Henna dye is obtained from the leaves of an indigenous tree, Lawsonia inermis. Contact dermatitis to henna is rarely reported. It is usually related to additives, especially oils or paraphenylenediamine. We report the case of a 9-year- old boy who developed an eczematous reaction at the site of application of a henna tattoo.
A henna tattoo was applied on the arm of a healthy 9-year-old boy on a Mediterranean beach. Four days later, the child noted pruritus followed multiple small papules and vesicles overlying the pattern of tattoo. He was treated with topical mometasone for 20 days, which produced gradual improvement and resolution.
Two months later, a patch test (True test) was performed on the upper back. The results were observed after 48 and 96 hours and showed positive reactions to p-phenylenediamine, PPD mix (black rubber mix) and paraben mix and was negative to natural henna.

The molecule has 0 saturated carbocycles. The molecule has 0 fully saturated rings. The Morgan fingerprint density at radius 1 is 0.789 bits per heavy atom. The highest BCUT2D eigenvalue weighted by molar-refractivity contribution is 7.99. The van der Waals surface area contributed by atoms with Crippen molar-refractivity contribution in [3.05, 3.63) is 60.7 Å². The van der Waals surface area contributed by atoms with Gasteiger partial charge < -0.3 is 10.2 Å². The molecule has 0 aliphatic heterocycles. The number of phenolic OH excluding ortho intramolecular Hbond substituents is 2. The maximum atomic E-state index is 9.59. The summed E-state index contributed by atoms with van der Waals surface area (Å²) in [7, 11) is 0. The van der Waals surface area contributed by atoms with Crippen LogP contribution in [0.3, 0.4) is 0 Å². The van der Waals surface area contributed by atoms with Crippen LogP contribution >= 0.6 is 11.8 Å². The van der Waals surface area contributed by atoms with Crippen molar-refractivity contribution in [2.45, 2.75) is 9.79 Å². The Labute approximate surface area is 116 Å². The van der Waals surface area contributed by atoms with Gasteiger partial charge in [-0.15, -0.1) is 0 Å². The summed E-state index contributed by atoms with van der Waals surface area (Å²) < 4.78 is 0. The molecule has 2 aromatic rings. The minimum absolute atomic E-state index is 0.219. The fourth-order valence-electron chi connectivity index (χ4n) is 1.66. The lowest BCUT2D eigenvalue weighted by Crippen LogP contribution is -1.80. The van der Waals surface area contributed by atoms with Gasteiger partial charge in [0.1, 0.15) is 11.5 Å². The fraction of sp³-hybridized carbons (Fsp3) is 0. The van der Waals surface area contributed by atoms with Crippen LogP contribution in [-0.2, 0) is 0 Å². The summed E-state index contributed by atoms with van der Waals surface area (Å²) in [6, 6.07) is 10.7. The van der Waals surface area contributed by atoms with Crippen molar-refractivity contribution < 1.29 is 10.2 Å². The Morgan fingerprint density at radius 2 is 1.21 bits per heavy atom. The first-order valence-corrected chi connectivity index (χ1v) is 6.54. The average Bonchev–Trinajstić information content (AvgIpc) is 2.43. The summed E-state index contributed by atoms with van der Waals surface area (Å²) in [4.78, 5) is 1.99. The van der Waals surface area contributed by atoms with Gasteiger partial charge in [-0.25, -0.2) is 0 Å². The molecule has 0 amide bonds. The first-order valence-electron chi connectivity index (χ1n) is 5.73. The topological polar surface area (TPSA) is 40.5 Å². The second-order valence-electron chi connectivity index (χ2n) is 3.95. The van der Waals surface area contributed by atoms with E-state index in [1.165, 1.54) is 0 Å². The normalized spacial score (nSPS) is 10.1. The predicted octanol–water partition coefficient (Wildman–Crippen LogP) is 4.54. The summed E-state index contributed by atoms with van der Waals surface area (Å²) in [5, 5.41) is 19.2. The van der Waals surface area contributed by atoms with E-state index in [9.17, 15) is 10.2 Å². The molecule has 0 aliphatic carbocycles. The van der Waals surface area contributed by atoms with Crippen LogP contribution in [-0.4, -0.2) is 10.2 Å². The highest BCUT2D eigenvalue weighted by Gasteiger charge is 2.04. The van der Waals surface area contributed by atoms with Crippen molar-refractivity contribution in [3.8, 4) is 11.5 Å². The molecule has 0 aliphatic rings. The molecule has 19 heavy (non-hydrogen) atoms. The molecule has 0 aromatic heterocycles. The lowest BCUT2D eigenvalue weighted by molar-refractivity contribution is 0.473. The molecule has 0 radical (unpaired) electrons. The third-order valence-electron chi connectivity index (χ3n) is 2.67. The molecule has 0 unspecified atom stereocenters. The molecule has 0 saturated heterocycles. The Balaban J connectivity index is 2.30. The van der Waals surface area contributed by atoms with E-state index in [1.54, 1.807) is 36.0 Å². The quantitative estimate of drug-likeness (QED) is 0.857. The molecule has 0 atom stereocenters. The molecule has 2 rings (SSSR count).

Skin painting with henna is traditionally performed in Muslims or Hindus. The painting is usually performed on the hair, palms, soles of the feet and nails with henna that gives a red color. The addition of p-phenylenediamine to the henna mixture darkens the color. The mixtures used by the "artists" contained natural henna (a rare sensitizer) and chemical coloring agents: diaminotoluenes and diaminobenzenes such as paraphenylenediamine. Today, paint-on tattoos drawn on the skin by street or beach artists are very fashionable among Europeans in holiday resorts. Because of the worldwide fashion of skin painting, future cases of sensitization to p-phenylenediamine are expected.